I'm sure the emotional re routing will feel forced and make you feel sad but that will pass - open yourself up to new friendships.

I had a friend at uni who was depressed and had low self esteem, she always showered me with compliments but always in the context of how bad it made her feel about herself, that I was x y z. Sometimes she would be careless with my feelings or undermining or even critical and I would excuse it, because she made such a big deal about how bad she felt about herself. In a weird way I felt I owed it to her not to call her on her bad behaviour, because in her eyes I was 'lucky'.

If I could redo that bit of my life I would NOT get so involved with someone who had such a negative impact!

GarlicAugustus Mon 25-Aug-14 01:38:12

It does really hurt when a friendship goes sour. It's just as bad as a romance going wrong. Be kind to yourself, you'll need to grieve some flowers

Something valuable to take from this is that you can never fix another person. And you can never truly know another person, either. Fascinating, isn't it? Have a great term abroad!

wafflyversatile Mon 25-Aug-14 01:39:13

I wonder if you've been Wendied by her new best friend. She may have been dripping poison in her ear for the last 6 months.

Either way she may be being nice because she has to live with you for 6 months.

How do you know she's been saying awful things?

Not sure what you can do other than maintain a politeness over the 6 months but don't confide in her about anything to give her ammunition.

GarlicAugustus Mon 25-Aug-14 01:59:22

Good point about the new friend being a possible Wendy, waffly. As you say, though, there's little to be done about it ... sad

Fishstix Mon 25-Aug-14 08:48:47

Just remember, no matter how much she appears to hate you, she's that screwed up that she hates herself more...if she had decent self esteem she'd never behave like that towards anyone, because there'd be no need.

Are you all studying abroad together? If not, then the dynamic may well have changed by the time you get back anyway. Make your own life away from her. Go out with other people but remain light and friendly with her.

magpiegin Mon 25-Aug-14 10:14:51

I would just spend time with other friends. When I lived in shared accommodation I didn't spend much time with my housemates.

The 6 months will fly by. Seems like ages at the start but when busy it is nothing.

BoffinMum Mon 25-Aug-14 10:18:40

She is jealous.
Minimise contact but when you do see her, be complimentary.

Mintyy Mon 25-Aug-14 10:25:46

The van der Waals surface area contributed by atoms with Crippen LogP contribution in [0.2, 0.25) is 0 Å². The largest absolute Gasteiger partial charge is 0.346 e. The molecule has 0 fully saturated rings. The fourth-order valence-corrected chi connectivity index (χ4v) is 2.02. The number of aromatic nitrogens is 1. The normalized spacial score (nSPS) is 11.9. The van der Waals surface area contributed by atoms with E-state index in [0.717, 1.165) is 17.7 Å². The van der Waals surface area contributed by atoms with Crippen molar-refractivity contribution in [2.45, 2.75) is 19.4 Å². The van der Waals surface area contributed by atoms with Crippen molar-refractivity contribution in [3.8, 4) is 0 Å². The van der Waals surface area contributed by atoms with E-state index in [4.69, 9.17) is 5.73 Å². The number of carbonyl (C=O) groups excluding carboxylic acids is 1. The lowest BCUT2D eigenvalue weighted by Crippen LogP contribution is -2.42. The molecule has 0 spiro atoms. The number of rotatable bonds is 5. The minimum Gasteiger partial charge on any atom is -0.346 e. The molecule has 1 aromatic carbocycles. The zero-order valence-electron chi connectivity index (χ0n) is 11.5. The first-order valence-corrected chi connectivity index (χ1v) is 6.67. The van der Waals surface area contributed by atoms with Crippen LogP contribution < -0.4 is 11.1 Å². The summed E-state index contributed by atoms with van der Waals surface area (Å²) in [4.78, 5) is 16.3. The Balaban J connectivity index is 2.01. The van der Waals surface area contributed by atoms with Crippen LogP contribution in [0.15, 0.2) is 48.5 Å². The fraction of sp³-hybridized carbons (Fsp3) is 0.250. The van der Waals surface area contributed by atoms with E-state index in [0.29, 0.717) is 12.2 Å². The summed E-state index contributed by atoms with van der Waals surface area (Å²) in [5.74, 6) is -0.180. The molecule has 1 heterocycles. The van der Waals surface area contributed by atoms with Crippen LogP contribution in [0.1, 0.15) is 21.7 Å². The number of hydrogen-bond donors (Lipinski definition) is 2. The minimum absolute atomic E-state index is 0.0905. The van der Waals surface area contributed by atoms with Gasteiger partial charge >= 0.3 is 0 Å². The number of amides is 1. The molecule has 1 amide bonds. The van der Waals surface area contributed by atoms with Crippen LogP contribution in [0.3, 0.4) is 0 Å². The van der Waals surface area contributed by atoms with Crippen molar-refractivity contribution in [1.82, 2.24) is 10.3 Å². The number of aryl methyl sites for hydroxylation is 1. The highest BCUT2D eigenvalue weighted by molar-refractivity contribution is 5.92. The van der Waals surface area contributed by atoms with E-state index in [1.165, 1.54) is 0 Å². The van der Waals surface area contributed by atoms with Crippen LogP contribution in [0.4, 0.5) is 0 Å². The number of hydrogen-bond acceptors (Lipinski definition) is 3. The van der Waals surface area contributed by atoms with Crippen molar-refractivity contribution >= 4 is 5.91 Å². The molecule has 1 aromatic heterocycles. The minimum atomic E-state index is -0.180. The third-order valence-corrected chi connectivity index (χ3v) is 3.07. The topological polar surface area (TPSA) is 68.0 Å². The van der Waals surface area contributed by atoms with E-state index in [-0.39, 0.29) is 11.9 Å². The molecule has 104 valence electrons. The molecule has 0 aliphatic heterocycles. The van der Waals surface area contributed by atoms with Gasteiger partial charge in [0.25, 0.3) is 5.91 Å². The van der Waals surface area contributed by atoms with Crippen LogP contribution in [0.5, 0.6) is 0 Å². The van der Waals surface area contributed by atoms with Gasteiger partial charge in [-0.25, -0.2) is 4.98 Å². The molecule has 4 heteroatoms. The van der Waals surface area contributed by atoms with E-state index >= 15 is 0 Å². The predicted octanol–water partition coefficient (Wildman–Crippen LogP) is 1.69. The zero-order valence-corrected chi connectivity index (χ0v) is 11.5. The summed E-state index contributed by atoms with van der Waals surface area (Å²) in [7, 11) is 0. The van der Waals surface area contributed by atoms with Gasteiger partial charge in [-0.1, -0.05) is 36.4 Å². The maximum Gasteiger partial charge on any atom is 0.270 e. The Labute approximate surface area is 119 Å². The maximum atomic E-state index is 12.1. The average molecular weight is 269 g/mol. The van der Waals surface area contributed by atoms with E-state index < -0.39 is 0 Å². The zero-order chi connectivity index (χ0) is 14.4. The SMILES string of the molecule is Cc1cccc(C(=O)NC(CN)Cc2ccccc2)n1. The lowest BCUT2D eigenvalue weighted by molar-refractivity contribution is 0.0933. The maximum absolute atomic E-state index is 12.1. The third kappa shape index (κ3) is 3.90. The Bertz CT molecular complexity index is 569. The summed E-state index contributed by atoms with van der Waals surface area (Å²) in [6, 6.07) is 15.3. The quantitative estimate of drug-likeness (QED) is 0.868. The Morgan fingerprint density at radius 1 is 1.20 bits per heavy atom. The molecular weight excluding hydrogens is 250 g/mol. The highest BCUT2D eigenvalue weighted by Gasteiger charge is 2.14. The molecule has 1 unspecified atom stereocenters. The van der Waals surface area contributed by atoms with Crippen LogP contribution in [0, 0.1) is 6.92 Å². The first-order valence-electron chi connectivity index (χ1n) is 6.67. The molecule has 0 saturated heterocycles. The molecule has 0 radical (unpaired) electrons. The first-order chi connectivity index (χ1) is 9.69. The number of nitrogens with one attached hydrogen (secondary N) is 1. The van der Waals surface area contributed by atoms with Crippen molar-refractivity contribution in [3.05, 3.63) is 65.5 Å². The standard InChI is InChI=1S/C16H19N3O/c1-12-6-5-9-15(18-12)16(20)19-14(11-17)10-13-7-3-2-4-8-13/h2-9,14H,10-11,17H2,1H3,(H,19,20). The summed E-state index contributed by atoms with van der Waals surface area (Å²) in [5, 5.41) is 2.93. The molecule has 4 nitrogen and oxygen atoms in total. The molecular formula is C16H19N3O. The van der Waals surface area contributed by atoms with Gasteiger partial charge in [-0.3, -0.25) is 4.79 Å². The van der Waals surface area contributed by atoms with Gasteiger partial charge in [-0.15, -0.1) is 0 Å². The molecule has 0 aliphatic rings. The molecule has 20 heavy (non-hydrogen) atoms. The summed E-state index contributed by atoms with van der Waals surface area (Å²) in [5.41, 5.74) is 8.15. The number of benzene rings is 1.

I think I'd have to let her know that I received the text meant for her new best friend.

If you are absolutely positive that you are right about all this (and there hasn't been some misunderstanding or over-reaction somewhere along the line) I'd be brave and simply break off the friendship as you would with a partner who you did not want to see any more.

Its a terrible old cliche but you have your whole life ahead of you and, at the age you are now, more chances to make new friends than ever! Do not spend time with someone who makes you feel bad flowers.

chinamoon Mon 25-Aug-14 10:33:32

elephants contact your uni counsellor. Explain the problem. You have discovered that the two people you have signed a contract with genuinely dislike you and as you suffer from depression you are concerned it will get worse. The uni must have some emergency housing.

You don't have to live with them. If they complain about you going back on the lease, be extremely direct about the reasons.

Even if you ended up taking a room with a family for six months as a lodger (could be nicer, cosier, less stressful if you find a good one) you will find a place for six months. Surround yourself with straightforward, kind people and keep your distance until then. You may find you feel less depressed when you stop hanging around with manipulative people.

Flipflops7 Mon 25-Aug-14 11:37:49

What chinamoon said. You definitely don't have to live with her and you shouldn't. Use all the pastoral and practical uni resources at your disposal.

Don't confront her, move on with your life and with people who like you.
Just back away. A part of her knows what she is doing (even if it's a part she doesn't acknowledge) so she won't need your explanations. Good luck smile